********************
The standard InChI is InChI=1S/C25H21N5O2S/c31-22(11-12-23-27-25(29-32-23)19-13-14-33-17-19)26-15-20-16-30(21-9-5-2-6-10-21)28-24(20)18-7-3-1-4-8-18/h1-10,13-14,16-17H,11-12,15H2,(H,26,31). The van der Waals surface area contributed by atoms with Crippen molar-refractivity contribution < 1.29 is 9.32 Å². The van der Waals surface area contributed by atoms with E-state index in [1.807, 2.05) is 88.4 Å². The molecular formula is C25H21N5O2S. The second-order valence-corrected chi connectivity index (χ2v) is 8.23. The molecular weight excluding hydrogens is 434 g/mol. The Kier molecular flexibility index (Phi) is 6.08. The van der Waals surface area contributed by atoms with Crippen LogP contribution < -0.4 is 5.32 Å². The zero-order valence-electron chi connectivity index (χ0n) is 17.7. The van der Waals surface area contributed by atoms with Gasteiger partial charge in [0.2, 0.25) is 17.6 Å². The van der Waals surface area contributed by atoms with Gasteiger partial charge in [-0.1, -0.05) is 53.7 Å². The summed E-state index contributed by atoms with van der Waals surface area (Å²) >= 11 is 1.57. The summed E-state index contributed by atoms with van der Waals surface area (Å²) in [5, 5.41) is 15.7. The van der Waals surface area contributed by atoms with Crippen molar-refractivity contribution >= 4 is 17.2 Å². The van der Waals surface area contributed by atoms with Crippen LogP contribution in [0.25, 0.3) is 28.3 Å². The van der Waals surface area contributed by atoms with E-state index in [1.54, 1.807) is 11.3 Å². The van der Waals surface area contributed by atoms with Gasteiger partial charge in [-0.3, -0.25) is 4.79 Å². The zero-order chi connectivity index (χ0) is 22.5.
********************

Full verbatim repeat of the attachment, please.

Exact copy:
The standard InChI is InChI=1S/C25H21N5O2S/c31-22(11-12-23-27-25(29-32-23)19-13-14-33-17-19)26-15-20-16-30(21-9-5-2-6-10-21)28-24(20)18-7-3-1-4-8-18/h1-10,13-14,16-17H,11-12,15H2,(H,26,31). The van der Waals surface area contributed by atoms with Crippen molar-refractivity contribution < 1.29 is 9.32 Å². The van der Waals surface area contributed by atoms with E-state index in [1.807, 2.05) is 88.4 Å². The molecular formula is C25H21N5O2S. The second-order valence-corrected chi connectivity index (χ2v) is 8.23. The molecular weight excluding hydrogens is 434 g/mol. The Kier molecular flexibility index (Phi) is 6.08. The van der Waals surface area contributed by atoms with Crippen LogP contribution < -0.4 is 5.32 Å². The zero-order valence-electron chi connectivity index (χ0n) is 17.7. The van der Waals surface area contributed by atoms with Gasteiger partial charge in [0.2, 0.25) is 17.6 Å². The van der Waals surface area contributed by atoms with Gasteiger partial charge in [-0.1, -0.05) is 53.7 Å². The summed E-state index contributed by atoms with van der Waals surface area (Å²) >= 11 is 1.57. The summed E-state index contributed by atoms with van der Waals surface area (Å²) in [5, 5.41) is 15.7. The van der Waals surface area contributed by atoms with Crippen molar-refractivity contribution >= 4 is 17.2 Å². The van der Waals surface area contributed by atoms with Crippen LogP contribution in [0.25, 0.3) is 28.3 Å². The van der Waals surface area contributed by atoms with E-state index in [1.54, 1.807) is 11.3 Å². The van der Waals surface area contributed by atoms with Gasteiger partial charge in [-0.3, -0.25) is 4.79 Å². The zero-order chi connectivity index (χ0) is 22.5.